Friday, October 14, 2016

Sometimes It's Really Hard

When you've worked all week, making dozens of calls a day all over the state and country, trying to get a medication your child needs authorized and delivered...

When you sleep(?) night after night on a hospital couch/bed...

When you finally get that medication, and it feels like forever, even though the nurse manager says you've moved mountains and gotten things done in less than half the time it usually takes...

When you plead with your child to just hold on, keep breathing...

When your planned day to go home comes, and goes, and you're still in the hospital because now he's not processing his oxygen well enough, but almost...

Sometimes you take a short break, leave him with people who know him well, and step aside to grab a bite to eat.

And the phone rings.

It's the nurse, he's on 15 liters (you left him on 6, or 8, you can't quite remember).  The respiratory therapist is with him.  You race out, rushing back, wishing you'd thought to tell the nurse to start bagging, but also knowing that the RT knows him well and really doesn't need to be told.

The small room is full:  doctor, nurse, respiratory therapist, IV team, x-ray waiting right behind them, PICU fellow and charge nurse, too.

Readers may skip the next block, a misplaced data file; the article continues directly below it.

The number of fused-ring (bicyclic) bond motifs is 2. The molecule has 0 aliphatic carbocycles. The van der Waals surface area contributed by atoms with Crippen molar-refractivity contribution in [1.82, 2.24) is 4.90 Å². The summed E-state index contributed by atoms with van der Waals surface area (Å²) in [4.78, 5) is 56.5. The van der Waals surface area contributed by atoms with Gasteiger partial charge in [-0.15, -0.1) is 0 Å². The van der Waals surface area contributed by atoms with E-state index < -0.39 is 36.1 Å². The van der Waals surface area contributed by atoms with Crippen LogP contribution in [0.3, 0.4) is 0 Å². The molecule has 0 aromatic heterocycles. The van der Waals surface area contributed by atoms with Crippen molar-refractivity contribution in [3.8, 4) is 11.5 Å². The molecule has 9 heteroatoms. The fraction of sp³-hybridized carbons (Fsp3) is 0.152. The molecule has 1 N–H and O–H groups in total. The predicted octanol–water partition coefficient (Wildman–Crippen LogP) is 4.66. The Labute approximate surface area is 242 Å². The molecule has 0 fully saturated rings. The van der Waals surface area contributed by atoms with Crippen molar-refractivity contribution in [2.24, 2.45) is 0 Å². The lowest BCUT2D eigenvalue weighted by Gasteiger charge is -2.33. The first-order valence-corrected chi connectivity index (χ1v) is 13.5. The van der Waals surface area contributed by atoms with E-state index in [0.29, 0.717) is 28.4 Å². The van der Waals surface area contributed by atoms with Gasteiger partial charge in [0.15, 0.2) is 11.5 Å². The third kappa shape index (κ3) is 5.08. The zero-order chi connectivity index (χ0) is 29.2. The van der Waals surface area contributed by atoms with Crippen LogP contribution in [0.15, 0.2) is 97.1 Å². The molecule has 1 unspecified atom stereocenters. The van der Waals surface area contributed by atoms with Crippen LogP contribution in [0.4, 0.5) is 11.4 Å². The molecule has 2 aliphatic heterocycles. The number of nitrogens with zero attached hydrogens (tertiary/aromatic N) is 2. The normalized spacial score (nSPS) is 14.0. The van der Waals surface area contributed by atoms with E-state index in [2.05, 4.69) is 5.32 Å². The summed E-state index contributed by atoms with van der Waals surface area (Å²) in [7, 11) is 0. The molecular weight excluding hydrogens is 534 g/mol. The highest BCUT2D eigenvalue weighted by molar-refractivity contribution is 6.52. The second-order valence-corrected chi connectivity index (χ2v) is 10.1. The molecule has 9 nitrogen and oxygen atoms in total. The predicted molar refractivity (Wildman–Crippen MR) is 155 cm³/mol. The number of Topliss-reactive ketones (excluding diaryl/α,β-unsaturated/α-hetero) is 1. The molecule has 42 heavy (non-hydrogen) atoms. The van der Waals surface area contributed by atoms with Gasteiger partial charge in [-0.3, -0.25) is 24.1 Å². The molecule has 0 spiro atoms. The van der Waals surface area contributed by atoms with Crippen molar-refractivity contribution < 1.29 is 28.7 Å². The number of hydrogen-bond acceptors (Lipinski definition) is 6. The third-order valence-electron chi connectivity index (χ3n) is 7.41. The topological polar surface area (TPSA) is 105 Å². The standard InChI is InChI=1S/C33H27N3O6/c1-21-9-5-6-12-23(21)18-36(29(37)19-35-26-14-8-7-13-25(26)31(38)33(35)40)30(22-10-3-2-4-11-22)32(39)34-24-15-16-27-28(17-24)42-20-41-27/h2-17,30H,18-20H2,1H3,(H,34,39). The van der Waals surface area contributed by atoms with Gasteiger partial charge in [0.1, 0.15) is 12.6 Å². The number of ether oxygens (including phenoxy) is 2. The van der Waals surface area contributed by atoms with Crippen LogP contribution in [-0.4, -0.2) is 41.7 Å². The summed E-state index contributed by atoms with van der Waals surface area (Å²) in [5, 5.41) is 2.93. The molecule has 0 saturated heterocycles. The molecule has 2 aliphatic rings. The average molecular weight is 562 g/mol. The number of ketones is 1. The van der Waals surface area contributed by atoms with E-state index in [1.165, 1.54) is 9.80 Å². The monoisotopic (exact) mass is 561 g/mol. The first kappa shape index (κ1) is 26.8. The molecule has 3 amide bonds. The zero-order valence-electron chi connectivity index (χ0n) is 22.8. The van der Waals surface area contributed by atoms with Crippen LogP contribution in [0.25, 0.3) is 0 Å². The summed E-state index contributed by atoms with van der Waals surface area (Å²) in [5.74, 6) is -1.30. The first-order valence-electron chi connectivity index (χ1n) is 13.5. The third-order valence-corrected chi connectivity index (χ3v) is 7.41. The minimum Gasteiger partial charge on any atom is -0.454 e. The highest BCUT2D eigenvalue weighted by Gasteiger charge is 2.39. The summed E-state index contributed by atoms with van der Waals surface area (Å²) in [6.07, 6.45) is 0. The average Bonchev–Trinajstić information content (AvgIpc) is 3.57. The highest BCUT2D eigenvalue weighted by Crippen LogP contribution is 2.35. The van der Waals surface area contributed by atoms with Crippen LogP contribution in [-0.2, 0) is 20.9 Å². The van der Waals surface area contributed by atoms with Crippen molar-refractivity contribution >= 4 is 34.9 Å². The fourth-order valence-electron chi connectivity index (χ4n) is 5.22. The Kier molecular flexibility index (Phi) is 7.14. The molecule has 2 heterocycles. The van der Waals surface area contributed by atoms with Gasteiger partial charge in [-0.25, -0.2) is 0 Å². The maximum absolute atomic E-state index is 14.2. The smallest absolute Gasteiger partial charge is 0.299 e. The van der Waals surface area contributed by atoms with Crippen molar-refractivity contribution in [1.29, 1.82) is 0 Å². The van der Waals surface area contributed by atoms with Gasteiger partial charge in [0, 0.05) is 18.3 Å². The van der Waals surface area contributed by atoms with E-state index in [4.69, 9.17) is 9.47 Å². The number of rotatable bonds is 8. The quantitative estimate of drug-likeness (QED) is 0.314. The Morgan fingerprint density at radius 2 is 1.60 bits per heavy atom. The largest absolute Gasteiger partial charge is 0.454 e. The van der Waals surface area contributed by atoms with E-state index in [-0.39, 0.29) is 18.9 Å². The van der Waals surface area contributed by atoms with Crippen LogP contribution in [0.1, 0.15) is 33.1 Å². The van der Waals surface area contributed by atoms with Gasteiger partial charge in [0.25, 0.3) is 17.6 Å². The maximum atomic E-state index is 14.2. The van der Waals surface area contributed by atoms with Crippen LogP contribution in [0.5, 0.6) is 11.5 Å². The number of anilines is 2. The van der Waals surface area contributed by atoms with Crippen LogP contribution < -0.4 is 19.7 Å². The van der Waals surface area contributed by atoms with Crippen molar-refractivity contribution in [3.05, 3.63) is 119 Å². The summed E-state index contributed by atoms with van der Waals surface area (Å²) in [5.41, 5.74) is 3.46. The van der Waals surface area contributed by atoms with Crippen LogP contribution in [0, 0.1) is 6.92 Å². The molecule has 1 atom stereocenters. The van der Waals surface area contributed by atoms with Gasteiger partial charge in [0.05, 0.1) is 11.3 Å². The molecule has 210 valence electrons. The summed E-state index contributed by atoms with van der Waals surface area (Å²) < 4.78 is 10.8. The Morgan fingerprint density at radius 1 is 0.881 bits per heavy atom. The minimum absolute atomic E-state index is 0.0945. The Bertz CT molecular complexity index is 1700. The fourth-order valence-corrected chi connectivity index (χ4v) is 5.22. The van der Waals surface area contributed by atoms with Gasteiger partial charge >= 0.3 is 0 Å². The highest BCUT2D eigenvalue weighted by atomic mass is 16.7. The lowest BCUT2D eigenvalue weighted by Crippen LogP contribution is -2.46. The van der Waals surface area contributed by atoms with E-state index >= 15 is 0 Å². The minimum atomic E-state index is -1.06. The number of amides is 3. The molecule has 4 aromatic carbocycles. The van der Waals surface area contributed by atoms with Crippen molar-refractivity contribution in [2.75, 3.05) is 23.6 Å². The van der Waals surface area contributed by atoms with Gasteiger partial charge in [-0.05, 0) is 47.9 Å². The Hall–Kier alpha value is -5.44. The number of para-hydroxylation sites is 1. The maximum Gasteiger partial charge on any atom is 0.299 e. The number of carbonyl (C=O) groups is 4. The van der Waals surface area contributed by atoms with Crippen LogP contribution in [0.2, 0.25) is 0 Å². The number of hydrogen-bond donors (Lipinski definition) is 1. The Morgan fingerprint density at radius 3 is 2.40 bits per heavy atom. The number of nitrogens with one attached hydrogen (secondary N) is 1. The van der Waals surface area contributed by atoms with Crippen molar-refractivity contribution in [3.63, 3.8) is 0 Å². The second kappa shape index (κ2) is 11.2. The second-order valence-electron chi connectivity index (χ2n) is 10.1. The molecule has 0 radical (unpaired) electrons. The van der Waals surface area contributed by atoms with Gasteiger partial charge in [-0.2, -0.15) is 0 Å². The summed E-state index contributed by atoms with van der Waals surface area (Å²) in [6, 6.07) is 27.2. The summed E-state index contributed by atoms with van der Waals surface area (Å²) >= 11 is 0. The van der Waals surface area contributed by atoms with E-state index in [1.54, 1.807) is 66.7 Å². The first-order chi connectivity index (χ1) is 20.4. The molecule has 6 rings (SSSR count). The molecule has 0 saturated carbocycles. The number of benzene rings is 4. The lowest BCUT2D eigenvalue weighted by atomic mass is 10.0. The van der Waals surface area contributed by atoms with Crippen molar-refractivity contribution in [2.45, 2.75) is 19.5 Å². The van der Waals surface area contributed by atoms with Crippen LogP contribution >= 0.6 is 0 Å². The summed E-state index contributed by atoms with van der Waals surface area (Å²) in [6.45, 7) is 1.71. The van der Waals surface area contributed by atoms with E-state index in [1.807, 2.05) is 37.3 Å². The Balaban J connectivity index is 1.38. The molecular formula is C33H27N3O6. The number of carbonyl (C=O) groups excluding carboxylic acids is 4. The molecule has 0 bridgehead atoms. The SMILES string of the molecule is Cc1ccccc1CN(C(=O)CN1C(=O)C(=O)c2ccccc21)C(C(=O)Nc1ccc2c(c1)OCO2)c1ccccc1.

The bed is pushed catty corner, to allow more people and equipment in.  You squeeze in, hold his shaking little body as the team works quickly, trying to find a vein.

He's not being bagged, but you don't like the way he looks, the way he sounds, and when the RT calls for a therapy bag to be brought in because it's more sensitive than the typical bag, you reach around and grab yours to hand to her.

All the time, you're silently pleading, "keep breathing, breathe deep, Father in Heaven, help my son, my child, my baby."

And his lungs begin to respond, the IV lasix starts working quickly, the x-ray isn't great, but isn't any different than the one the night before.

And he smiles, and starts batting at toys, and everyone steps back and watches for a few minutes.

The PICU doc makes sure that transfer paperwork is filled out as much as possible in case he turns south again.

He starts sucking on his tongue, a sure sign that he's getting ready to sleep.

And while you're relieved, so relieved, a small part of your heart breaks just a little more as you realize you have to tell the family at home that once again, you're not coming home tonight, and you don't know exactly when you will.

But he's breathing, he's comfortable, and the couch/bed, extended stay, missing family is worth it.  Because he's still here.

But sometimes, sometimes it's hard, really hard.

“The bravest sight in the world is to see a great man [or child] struggling against adversity.”
– Seneca


  1. Made my heart ache for you tonight, once I got over the adrenaline stress. I can picture the scene only too well. ((Hugs)) .

  2. Prayers for your well-being, my friend. xoxo

  3. ((((Rebekah))) sending you the strength you need dear. We're with you and Aaron every moment, praying . . .

  4. We miss him! Come home soon :) Love, Jordan and Kaycie